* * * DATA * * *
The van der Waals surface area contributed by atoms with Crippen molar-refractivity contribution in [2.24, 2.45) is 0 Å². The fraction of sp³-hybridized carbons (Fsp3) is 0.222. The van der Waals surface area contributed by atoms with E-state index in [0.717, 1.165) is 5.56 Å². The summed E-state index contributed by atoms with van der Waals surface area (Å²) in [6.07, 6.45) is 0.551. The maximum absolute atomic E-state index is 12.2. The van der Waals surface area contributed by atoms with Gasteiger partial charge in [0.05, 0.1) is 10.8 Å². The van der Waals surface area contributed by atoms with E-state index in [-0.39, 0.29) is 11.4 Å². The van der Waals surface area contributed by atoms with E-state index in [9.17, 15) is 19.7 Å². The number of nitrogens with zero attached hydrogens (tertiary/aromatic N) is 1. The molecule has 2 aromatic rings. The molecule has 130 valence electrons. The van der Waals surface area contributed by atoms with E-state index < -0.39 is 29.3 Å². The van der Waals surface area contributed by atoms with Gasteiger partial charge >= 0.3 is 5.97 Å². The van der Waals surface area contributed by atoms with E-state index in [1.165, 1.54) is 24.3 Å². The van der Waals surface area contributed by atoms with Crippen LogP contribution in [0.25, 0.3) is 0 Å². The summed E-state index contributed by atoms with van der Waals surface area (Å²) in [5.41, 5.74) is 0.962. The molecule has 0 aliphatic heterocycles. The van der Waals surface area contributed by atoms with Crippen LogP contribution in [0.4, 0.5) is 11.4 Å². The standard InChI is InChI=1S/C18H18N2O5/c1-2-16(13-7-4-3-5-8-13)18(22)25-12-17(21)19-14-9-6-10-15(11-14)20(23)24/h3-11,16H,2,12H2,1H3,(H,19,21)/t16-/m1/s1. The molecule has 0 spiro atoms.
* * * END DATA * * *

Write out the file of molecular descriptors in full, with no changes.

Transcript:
The van der Waals surface area contributed by atoms with Crippen molar-refractivity contribution in [2.24, 2.45) is 0 Å². The fraction of sp³-hybridized carbons (Fsp3) is 0.222. The van der Waals surface area contributed by atoms with E-state index in [0.717, 1.165) is 5.56 Å². The summed E-state index contributed by atoms with van der Waals surface area (Å²) in [6.07, 6.45) is 0.551. The maximum absolute atomic E-state index is 12.2. The van der Waals surface area contributed by atoms with Gasteiger partial charge in [0.05, 0.1) is 10.8 Å². The van der Waals surface area contributed by atoms with E-state index in [-0.39, 0.29) is 11.4 Å². The van der Waals surface area contributed by atoms with E-state index in [9.17, 15) is 19.7 Å². The number of nitrogens with zero attached hydrogens (tertiary/aromatic N) is 1. The molecule has 2 aromatic rings. The molecule has 130 valence electrons. The van der Waals surface area contributed by atoms with E-state index < -0.39 is 29.3 Å². The van der Waals surface area contributed by atoms with Gasteiger partial charge >= 0.3 is 5.97 Å². The van der Waals surface area contributed by atoms with E-state index in [1.165, 1.54) is 24.3 Å². The van der Waals surface area contributed by atoms with Crippen LogP contribution in [0.25, 0.3) is 0 Å². The summed E-state index contributed by atoms with van der Waals surface area (Å²) in [5.41, 5.74) is 0.962. The molecule has 0 aliphatic heterocycles. The van der Waals surface area contributed by atoms with Crippen LogP contribution in [0.4, 0.5) is 11.4 Å². The standard InChI is InChI=1S/C18H18N2O5/c1-2-16(13-7-4-3-5-8-13)18(22)25-12-17(21)19-14-9-6-10-15(11-14)20(23)24/h3-11,16H,2,12H2,1H3,(H,19,21)/t16-/m1/s1. The molecule has 0 spiro atoms.